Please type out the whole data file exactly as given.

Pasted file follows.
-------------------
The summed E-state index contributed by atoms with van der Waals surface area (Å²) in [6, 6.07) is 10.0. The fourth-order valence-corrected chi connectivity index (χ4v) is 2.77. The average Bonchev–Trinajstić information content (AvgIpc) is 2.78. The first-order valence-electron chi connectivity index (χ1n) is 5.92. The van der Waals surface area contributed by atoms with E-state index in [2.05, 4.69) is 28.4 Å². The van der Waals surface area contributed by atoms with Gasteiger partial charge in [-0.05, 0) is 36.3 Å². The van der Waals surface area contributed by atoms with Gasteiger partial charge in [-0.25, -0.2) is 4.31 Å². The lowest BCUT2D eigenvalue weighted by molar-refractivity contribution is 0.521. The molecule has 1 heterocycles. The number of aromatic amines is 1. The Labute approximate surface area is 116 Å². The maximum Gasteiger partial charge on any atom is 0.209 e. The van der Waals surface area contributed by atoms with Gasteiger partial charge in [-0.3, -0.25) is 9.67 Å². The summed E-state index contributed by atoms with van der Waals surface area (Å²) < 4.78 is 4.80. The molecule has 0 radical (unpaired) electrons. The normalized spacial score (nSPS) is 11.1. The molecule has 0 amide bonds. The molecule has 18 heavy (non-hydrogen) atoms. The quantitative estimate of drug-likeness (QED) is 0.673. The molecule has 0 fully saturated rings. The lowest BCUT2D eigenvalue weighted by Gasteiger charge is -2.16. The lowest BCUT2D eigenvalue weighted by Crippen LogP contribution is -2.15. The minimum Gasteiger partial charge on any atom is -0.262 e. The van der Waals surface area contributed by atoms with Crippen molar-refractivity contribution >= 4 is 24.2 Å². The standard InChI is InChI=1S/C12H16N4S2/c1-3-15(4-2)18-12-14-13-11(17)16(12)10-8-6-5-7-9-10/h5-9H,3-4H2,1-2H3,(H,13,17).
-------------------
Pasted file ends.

The summed E-state index contributed by atoms with van der Waals surface area (Å²) in [6, 6.07) is 10.0. The fourth-order valence-corrected chi connectivity index (χ4v) is 2.77. The average Bonchev–Trinajstić information content (AvgIpc) is 2.78. The first-order valence-electron chi connectivity index (χ1n) is 5.92. The van der Waals surface area contributed by atoms with E-state index in [2.05, 4.69) is 28.4 Å². The van der Waals surface area contributed by atoms with Gasteiger partial charge in [-0.05, 0) is 36.3 Å². The van der Waals surface area contributed by atoms with Gasteiger partial charge in [-0.25, -0.2) is 4.31 Å². The lowest BCUT2D eigenvalue weighted by molar-refractivity contribution is 0.521. The molecule has 1 heterocycles. The number of aromatic amines is 1. The Labute approximate surface area is 116 Å². The maximum Gasteiger partial charge on any atom is 0.209 e. The van der Waals surface area contributed by atoms with Gasteiger partial charge in [-0.3, -0.25) is 9.67 Å². The summed E-state index contributed by atoms with van der Waals surface area (Å²) < 4.78 is 4.80. The molecule has 0 radical (unpaired) electrons. The normalized spacial score (nSPS) is 11.1. The molecule has 0 amide bonds. The molecule has 18 heavy (non-hydrogen) atoms. The quantitative estimate of drug-likeness (QED) is 0.673. The molecule has 0 fully saturated rings. The lowest BCUT2D eigenvalue weighted by Gasteiger charge is -2.16. The lowest BCUT2D eigenvalue weighted by Crippen LogP contribution is -2.15. The minimum Gasteiger partial charge on any atom is -0.262 e. The van der Waals surface area contributed by atoms with Crippen molar-refractivity contribution >= 4 is 24.2 Å². The standard InChI is InChI=1S/C12H16N4S2/c1-3-15(4-2)18-12-14-13-11(17)16(12)10-8-6-5-7-9-10/h5-9H,3-4H2,1-2H3,(H,13,17).